The Story So Far: The Story So Far
California pop punks return with their third album, but little in the way of new sounds
It’s been a while since we’ve heard from The Story So Far, but right from the opening bars of their latest, self-titled album, it’s like they never went away.
The fuzzy reverb, the stylised lo-fi production and wandering melodies from 2013’s What You Don’t See are all there, unchanged since their last outing two years ago. It feels like rolling up at the corner shop with minutes to spare before it closes, to find that they’ve sold out of Ben and Jerry’s, and only have plain vanilla Wall's left – not bad, but slightly disappointing.
Bands with a distinct sound walk a double-edged sword, though – especially when that sound is part of a bigger movement. Is it best to keep on writing material that you know your fans will like, or throw in a few surprises and risk being the freezer with no ice cream in it at all? The Story So Far are one of the more introspective outfits in the pop punk scene, favouring the melancholy over the frenetic, but still weaving plenty of true punk attitude into their sound. Dedicated fans won’t be bummed out that their third album sounds incredibly similar to the first two, because there’s nothing particularly wrong with it, but those who haven’t listened to them by now aren’t going to be drawn in.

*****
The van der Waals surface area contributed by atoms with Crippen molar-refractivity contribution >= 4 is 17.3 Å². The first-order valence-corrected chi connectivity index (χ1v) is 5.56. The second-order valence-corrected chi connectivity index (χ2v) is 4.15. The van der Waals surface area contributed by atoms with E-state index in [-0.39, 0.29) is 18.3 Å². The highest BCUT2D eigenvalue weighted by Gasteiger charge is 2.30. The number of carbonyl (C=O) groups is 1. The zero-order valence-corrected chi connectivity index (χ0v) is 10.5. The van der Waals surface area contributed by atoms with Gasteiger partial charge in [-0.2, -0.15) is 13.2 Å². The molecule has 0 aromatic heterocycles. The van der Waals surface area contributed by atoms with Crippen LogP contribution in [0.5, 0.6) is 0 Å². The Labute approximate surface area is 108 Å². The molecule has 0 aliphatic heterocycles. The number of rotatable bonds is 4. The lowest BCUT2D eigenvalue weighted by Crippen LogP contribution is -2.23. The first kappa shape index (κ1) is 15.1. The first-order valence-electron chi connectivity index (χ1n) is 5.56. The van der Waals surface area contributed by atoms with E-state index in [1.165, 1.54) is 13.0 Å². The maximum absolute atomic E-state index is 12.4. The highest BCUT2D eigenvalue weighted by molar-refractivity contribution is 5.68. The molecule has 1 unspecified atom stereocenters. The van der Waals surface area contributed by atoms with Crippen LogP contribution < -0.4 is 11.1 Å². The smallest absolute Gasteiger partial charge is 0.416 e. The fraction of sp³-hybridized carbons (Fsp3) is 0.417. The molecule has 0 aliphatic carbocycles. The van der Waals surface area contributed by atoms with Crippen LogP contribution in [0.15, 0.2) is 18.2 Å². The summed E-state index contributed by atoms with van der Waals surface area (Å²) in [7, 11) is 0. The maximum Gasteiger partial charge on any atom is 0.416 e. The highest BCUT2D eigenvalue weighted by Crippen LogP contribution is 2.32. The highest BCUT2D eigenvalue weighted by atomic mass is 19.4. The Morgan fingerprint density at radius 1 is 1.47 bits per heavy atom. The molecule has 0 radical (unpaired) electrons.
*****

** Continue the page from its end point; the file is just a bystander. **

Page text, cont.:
Opening track Smile is an upbeat number that rides on the chorus and is shot through with angry shades of Thrice and Millencolin. Heavy Gloom and Distaste are packed with attitude, but it’s around this point that the melody starts to fall down. Of course, there’s no need for every song under the umbrella of melodic rock to be a potential karaoke belter, but TSSF’s bothering of the same three notes for as many tracks in a row becomes a little grating.
Things don’t really pick up again until How You Are, which brings back the power with a deceptively gentle intro, before launching straight into an impassioned verse. The stripped-back instrumentals make Parker Cannon’s vocals truly stand out for what feels like the first time on the record. For anyone who did fancy a sing along, Nerve is the one for you. It’s the bounciest track, with a satisfyingly phrased chorus that’ll make you want to skank like it’s a Jimmy Eat World concert ten years ago.
Phantom is the token slowie. The repeated lyric ‘It’s hard to attract you / got me so dark blue,’ drawled lazily over a slowly-strummed guitar, gives it the feel of an album track from a chillout lounge compilation, which isn’t a bad thing as much as it’s the weird kid in the corner, eyes averted from the popular crew that’s the other nine tracks.
Closing track Stalemate gives a half-hearted attempt at ending on a high – it’s one of the most tuneful tracks, but still doesn’t pack the punch that the album’s lacking.
It’s not that TSSF should break completely away from their roots and polarise their fans a la Fall Out Boy, but album one and two are the biggest hurdles for any band; the third is a prime time to throw in a few new sounds. A bit more experimentation – and switching up the key of their songs every now and then – definitely wouldn’t go amiss.